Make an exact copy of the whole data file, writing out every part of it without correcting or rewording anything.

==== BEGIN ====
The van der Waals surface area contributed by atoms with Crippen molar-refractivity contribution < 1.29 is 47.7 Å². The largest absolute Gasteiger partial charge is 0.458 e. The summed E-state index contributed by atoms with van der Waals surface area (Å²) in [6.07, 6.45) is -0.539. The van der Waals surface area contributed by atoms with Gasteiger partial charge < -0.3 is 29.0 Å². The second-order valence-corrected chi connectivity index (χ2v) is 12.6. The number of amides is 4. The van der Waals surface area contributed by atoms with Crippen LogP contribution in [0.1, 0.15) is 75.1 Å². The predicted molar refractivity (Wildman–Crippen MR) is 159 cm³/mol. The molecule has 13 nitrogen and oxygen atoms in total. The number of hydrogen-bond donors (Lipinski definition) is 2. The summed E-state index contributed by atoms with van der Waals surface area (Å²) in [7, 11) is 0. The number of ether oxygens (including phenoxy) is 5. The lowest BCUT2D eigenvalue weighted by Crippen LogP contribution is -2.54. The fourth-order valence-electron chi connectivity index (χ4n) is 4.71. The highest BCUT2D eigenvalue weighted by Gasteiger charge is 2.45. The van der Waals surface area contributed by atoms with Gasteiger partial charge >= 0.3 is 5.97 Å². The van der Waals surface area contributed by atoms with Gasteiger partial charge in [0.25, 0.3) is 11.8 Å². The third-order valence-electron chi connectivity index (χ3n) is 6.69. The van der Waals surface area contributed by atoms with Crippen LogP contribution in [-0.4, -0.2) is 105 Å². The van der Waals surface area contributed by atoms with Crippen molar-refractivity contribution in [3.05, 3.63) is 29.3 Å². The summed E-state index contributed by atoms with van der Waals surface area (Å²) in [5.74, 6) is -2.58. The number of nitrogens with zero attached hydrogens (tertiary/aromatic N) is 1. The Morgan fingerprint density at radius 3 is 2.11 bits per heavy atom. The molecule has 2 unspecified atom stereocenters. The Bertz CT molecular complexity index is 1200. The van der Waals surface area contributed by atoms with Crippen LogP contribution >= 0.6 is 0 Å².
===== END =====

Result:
The van der Waals surface area contributed by atoms with Crippen molar-refractivity contribution < 1.29 is 47.7 Å². The largest absolute Gasteiger partial charge is 0.458 e. The summed E-state index contributed by atoms with van der Waals surface area (Å²) in [6.07, 6.45) is -0.539. The van der Waals surface area contributed by atoms with Gasteiger partial charge < -0.3 is 29.0 Å². The second-order valence-corrected chi connectivity index (χ2v) is 12.6. The number of amides is 4. The van der Waals surface area contributed by atoms with Crippen LogP contribution in [0.1, 0.15) is 75.1 Å². The predicted molar refractivity (Wildman–Crippen MR) is 159 cm³/mol. The molecule has 13 nitrogen and oxygen atoms in total. The number of hydrogen-bond donors (Lipinski definition) is 2. The summed E-state index contributed by atoms with van der Waals surface area (Å²) in [7, 11) is 0. The number of ether oxygens (including phenoxy) is 5. The lowest BCUT2D eigenvalue weighted by Crippen LogP contribution is -2.54. The fourth-order valence-electron chi connectivity index (χ4n) is 4.71. The highest BCUT2D eigenvalue weighted by Gasteiger charge is 2.45. The van der Waals surface area contributed by atoms with Gasteiger partial charge >= 0.3 is 5.97 Å². The van der Waals surface area contributed by atoms with Gasteiger partial charge in [0.25, 0.3) is 11.8 Å². The third-order valence-electron chi connectivity index (χ3n) is 6.69. The van der Waals surface area contributed by atoms with Crippen LogP contribution in [-0.4, -0.2) is 105 Å². The van der Waals surface area contributed by atoms with Crippen molar-refractivity contribution in [3.05, 3.63) is 29.3 Å². The summed E-state index contributed by atoms with van der Waals surface area (Å²) in [5.74, 6) is -2.58. The number of nitrogens with zero attached hydrogens (tertiary/aromatic N) is 1. The Morgan fingerprint density at radius 3 is 2.11 bits per heavy atom. The molecule has 2 unspecified atom stereocenters. The Bertz CT molecular complexity index is 1200. The van der Waals surface area contributed by atoms with Crippen LogP contribution >= 0.6 is 0 Å².